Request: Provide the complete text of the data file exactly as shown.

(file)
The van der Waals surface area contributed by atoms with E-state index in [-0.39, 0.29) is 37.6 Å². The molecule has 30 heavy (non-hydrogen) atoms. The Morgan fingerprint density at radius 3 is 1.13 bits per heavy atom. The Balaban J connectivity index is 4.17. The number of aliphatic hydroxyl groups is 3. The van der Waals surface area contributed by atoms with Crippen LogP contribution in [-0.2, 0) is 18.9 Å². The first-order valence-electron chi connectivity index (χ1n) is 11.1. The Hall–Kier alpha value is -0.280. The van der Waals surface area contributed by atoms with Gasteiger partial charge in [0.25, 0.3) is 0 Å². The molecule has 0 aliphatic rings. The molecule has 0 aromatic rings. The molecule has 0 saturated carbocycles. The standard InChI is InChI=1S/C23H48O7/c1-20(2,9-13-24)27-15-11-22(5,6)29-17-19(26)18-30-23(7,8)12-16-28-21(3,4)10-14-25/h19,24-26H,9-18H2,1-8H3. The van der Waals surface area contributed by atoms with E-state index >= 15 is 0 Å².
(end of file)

The van der Waals surface area contributed by atoms with E-state index in [-0.39, 0.29) is 37.6 Å². The molecule has 30 heavy (non-hydrogen) atoms. The Morgan fingerprint density at radius 3 is 1.13 bits per heavy atom. The Balaban J connectivity index is 4.17. The number of aliphatic hydroxyl groups is 3. The van der Waals surface area contributed by atoms with Crippen LogP contribution in [-0.2, 0) is 18.9 Å². The first-order valence-electron chi connectivity index (χ1n) is 11.1. The Hall–Kier alpha value is -0.280. The van der Waals surface area contributed by atoms with Gasteiger partial charge in [0.25, 0.3) is 0 Å². The molecule has 0 aliphatic rings. The molecule has 0 aromatic rings. The molecule has 0 saturated carbocycles. The standard InChI is InChI=1S/C23H48O7/c1-20(2,9-13-24)27-15-11-22(5,6)29-17-19(26)18-30-23(7,8)12-16-28-21(3,4)10-14-25/h19,24-26H,9-18H2,1-8H3. The van der Waals surface area contributed by atoms with E-state index >= 15 is 0 Å².